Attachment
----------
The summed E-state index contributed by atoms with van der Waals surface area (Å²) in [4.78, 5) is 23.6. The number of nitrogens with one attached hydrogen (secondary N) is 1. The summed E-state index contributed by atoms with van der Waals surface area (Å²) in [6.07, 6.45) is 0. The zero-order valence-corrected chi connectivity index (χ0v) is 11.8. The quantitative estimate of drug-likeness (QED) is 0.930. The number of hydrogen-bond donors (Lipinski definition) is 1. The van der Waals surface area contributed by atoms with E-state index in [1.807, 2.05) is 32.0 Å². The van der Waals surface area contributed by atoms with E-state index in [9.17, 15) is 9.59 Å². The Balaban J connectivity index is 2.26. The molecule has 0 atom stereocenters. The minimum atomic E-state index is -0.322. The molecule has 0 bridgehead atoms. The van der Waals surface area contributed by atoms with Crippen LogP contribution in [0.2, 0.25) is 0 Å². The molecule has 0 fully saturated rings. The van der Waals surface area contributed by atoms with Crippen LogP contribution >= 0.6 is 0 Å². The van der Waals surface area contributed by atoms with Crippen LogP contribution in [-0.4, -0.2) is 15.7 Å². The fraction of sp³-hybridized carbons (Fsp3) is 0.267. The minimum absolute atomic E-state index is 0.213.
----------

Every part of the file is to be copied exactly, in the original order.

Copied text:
The summed E-state index contributed by atoms with van der Waals surface area (Å²) in [4.78, 5) is 23.6. The number of nitrogens with one attached hydrogen (secondary N) is 1. The summed E-state index contributed by atoms with van der Waals surface area (Å²) in [6.07, 6.45) is 0. The zero-order valence-corrected chi connectivity index (χ0v) is 11.8. The quantitative estimate of drug-likeness (QED) is 0.930. The number of hydrogen-bond donors (Lipinski definition) is 1. The van der Waals surface area contributed by atoms with E-state index in [1.807, 2.05) is 32.0 Å². The van der Waals surface area contributed by atoms with E-state index in [9.17, 15) is 9.59 Å². The Balaban J connectivity index is 2.26. The molecule has 0 atom stereocenters. The minimum atomic E-state index is -0.322. The molecule has 0 bridgehead atoms. The van der Waals surface area contributed by atoms with Crippen LogP contribution in [0.2, 0.25) is 0 Å². The molecule has 0 fully saturated rings. The van der Waals surface area contributed by atoms with Crippen LogP contribution >= 0.6 is 0 Å². The van der Waals surface area contributed by atoms with Crippen LogP contribution in [-0.4, -0.2) is 15.7 Å². The fraction of sp³-hybridized carbons (Fsp3) is 0.267. The minimum absolute atomic E-state index is 0.213.